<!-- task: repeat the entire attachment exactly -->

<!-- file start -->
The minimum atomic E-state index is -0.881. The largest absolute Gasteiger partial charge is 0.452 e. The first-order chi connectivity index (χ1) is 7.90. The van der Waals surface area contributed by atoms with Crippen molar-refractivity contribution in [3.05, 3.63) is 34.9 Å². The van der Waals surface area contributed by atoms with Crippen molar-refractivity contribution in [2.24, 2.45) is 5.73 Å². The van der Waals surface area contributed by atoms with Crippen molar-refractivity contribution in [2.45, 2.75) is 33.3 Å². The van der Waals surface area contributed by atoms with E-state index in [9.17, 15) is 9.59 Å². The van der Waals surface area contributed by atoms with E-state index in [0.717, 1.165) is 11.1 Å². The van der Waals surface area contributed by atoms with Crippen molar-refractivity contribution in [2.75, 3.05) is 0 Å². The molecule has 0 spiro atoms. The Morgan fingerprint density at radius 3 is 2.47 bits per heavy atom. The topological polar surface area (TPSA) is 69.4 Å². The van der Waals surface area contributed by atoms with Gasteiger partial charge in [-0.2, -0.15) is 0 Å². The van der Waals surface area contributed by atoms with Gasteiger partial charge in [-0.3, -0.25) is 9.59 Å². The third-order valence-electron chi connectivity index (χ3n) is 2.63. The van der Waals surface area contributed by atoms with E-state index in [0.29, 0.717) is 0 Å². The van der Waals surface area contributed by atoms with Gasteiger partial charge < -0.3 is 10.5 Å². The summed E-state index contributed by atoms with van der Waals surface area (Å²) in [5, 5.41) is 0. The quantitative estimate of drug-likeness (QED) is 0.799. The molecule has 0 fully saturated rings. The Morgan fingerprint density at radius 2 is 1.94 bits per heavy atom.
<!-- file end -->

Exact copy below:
The minimum atomic E-state index is -0.881. The largest absolute Gasteiger partial charge is 0.452 e. The first-order chi connectivity index (χ1) is 7.90. The van der Waals surface area contributed by atoms with Crippen molar-refractivity contribution in [3.05, 3.63) is 34.9 Å². The van der Waals surface area contributed by atoms with Crippen molar-refractivity contribution in [2.24, 2.45) is 5.73 Å². The van der Waals surface area contributed by atoms with Crippen molar-refractivity contribution in [2.45, 2.75) is 33.3 Å². The van der Waals surface area contributed by atoms with E-state index in [9.17, 15) is 9.59 Å². The van der Waals surface area contributed by atoms with E-state index in [0.717, 1.165) is 11.1 Å². The van der Waals surface area contributed by atoms with Crippen molar-refractivity contribution in [2.75, 3.05) is 0 Å². The molecule has 0 spiro atoms. The Morgan fingerprint density at radius 3 is 2.47 bits per heavy atom. The topological polar surface area (TPSA) is 69.4 Å². The van der Waals surface area contributed by atoms with Gasteiger partial charge in [-0.2, -0.15) is 0 Å². The van der Waals surface area contributed by atoms with Gasteiger partial charge in [-0.3, -0.25) is 9.59 Å². The third-order valence-electron chi connectivity index (χ3n) is 2.63. The van der Waals surface area contributed by atoms with E-state index in [0.29, 0.717) is 0 Å². The van der Waals surface area contributed by atoms with Gasteiger partial charge < -0.3 is 10.5 Å². The summed E-state index contributed by atoms with van der Waals surface area (Å²) in [5, 5.41) is 0. The quantitative estimate of drug-likeness (QED) is 0.799. The molecule has 0 fully saturated rings. The Morgan fingerprint density at radius 2 is 1.94 bits per heavy atom.